In the coming weeks, NESN.com will profile some of the more noteworthy prospects in the Red Sox system, utilizing insight and analysis from industry experts who know the players best. First up: 2018 first-round draft pick Triston Casas.
Triston Casas is the most exciting prospect to come through the Red Sox farm system since Mookie Betts.
Boston selected Casas in the first round of the 2018 Major League Baseball draft, and the Florida native only has increased his stock — dramatically so, in fact — in the two-plus years since. Perhaps most impressively, Casas appears to progressing, rather than maintaining, in his development despite the COVID-19 pandemic eliminating the 2020 Minor League Baseball season.
But what makes the 21-year-old such an intriguing prospect? When can Red Sox fans expect to see him at Fenway Park? What position will be play in the majors?
Here’s everything you need to know about Triston Casas, who just might be the best hitter in the Red Sox lineup, regardless of trades or free agency signings, five years from now:
Casas enjoyed a decorated amateur career before turning pro.
A product of American Heritage School in Plantation, Fla., Casas starred for the United States 18-and-under national team, leading the club in homers and RBIs in both 2016 and 2017. He was particularly great in 2017, winning 18-U World Cup MVP honors and the World Baseball Softball Confederation Player of the Year Award.
Initially scheduled to graduate in 2019, Casas instead reclassified and went 26th overall to the Red Sox in the 2018 draft before signing for $2,552,800.
He tore a thumb ligament two games into his professional career but returned in 2019 with a vengeance, hitting .256 with 20 homers and 81 RBIs across 120 combined games for Single-A Greenville and Single-A Salem. Most impressively, Casas showed advanced work ethic and plate discipline and approach for a then-teenager.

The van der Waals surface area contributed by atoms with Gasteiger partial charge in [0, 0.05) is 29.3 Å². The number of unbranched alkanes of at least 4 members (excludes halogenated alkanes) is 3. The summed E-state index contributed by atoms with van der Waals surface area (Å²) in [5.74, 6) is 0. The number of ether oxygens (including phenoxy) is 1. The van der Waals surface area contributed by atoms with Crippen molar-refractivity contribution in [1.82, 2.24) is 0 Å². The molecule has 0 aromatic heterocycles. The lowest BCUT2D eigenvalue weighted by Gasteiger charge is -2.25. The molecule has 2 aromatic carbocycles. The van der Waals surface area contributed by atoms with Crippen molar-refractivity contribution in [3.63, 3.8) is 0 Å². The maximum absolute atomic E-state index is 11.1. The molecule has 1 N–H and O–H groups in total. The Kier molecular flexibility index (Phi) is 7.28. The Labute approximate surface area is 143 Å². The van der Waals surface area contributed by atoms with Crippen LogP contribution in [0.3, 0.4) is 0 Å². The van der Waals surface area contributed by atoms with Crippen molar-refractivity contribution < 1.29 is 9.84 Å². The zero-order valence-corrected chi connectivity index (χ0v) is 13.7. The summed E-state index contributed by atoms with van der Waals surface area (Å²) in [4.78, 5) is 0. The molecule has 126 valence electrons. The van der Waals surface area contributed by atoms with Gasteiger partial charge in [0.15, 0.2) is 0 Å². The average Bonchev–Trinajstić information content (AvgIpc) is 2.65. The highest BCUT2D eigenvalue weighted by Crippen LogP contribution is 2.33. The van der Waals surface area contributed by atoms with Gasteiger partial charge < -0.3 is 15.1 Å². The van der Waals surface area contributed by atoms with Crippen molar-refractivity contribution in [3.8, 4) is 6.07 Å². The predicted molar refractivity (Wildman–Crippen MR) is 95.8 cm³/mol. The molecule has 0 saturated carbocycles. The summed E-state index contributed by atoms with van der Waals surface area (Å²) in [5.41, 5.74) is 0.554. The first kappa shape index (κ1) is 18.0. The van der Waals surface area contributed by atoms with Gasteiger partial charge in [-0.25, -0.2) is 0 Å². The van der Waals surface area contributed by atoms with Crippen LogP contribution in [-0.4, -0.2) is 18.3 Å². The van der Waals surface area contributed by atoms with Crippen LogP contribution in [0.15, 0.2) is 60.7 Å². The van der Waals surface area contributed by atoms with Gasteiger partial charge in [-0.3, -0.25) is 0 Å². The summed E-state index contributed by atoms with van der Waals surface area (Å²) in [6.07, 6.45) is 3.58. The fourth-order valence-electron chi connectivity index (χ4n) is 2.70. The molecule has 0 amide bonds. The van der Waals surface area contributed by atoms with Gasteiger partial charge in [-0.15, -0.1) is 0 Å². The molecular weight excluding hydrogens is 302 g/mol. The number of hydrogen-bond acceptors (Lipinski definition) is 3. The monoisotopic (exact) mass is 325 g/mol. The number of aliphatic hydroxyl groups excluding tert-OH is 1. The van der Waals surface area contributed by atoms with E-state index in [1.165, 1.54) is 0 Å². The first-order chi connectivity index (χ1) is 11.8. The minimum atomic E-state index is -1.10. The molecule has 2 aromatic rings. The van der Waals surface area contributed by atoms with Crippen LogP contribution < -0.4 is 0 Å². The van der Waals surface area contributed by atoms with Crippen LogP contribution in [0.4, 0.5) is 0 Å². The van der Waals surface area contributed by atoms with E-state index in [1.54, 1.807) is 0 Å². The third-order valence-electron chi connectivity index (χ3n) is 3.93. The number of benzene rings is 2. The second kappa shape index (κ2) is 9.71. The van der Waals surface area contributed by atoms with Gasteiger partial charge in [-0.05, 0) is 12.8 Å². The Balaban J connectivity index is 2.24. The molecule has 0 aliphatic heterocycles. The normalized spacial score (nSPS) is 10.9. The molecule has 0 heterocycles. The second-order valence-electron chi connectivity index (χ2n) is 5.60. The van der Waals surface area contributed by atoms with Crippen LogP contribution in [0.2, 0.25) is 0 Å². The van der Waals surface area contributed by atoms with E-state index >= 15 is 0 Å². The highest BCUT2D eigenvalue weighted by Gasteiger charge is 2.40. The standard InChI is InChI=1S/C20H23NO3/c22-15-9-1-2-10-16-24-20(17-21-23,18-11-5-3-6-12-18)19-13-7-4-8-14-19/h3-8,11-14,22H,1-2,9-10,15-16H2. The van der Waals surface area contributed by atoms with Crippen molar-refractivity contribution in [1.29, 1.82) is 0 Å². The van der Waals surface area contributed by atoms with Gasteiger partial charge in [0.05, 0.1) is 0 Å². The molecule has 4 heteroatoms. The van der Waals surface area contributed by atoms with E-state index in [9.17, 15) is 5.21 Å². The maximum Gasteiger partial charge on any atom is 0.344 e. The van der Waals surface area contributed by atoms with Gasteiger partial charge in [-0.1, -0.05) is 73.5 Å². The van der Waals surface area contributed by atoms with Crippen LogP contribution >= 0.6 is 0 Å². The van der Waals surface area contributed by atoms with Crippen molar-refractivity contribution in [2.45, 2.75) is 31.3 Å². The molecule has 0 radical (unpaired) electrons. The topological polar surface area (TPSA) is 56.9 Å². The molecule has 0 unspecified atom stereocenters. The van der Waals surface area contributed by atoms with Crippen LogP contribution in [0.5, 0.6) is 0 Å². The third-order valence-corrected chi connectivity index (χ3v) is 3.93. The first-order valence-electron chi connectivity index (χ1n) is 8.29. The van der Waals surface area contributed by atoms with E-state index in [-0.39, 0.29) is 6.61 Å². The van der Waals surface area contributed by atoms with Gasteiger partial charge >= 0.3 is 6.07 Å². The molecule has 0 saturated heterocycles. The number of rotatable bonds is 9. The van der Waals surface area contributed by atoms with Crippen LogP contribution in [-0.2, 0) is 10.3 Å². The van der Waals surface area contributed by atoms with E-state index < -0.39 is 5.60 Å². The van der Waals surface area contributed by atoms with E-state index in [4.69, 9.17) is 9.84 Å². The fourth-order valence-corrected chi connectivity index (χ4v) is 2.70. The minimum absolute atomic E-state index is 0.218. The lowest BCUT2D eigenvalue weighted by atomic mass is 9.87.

“For as young as he is, he has the mentality of a veteran,” Greenville Drive manager Iggy Suarez told NESN.com last August. ” … His preparation is something I haven’t seen in a player that young in a long time.”
Added Red Sox vice president of player development Ben Crockett: “He is really advanced. Very mature in terms of the way he approaches preparation and the way he approaches his own professional development.”
Casas starred last summer at Boston’s alternate spring training site, regularly showcasing why he is included on most publications’ top-100 MLB prospects list.
At 6-foot-5, 250 pounds, Casas is a physically imposing player. He also is someone who takes his fitness seriously.
“He’s in tremendous physical shape,” Crockett said in August after Casas arrived at the alternate spring training site. “I think the conditioning test, he would have beaten almost everyone in a normal spring training based on his performance on those tests.”
Drafted as a third baseman, Casas has spent time in the outfield but likely is ticketed for first base. Not a particularly fast runner, Casas nevertheless is viewed as an athletic, capable defender with good instincts.
Physical build, defense and preparation are great. However, it’s Casas’s abilities at the plate that make him such an intriguing prospect. Not only does Casas project as a player who will hit a bunch of home runs in the big leagues, he also is someone who could hit for a high average.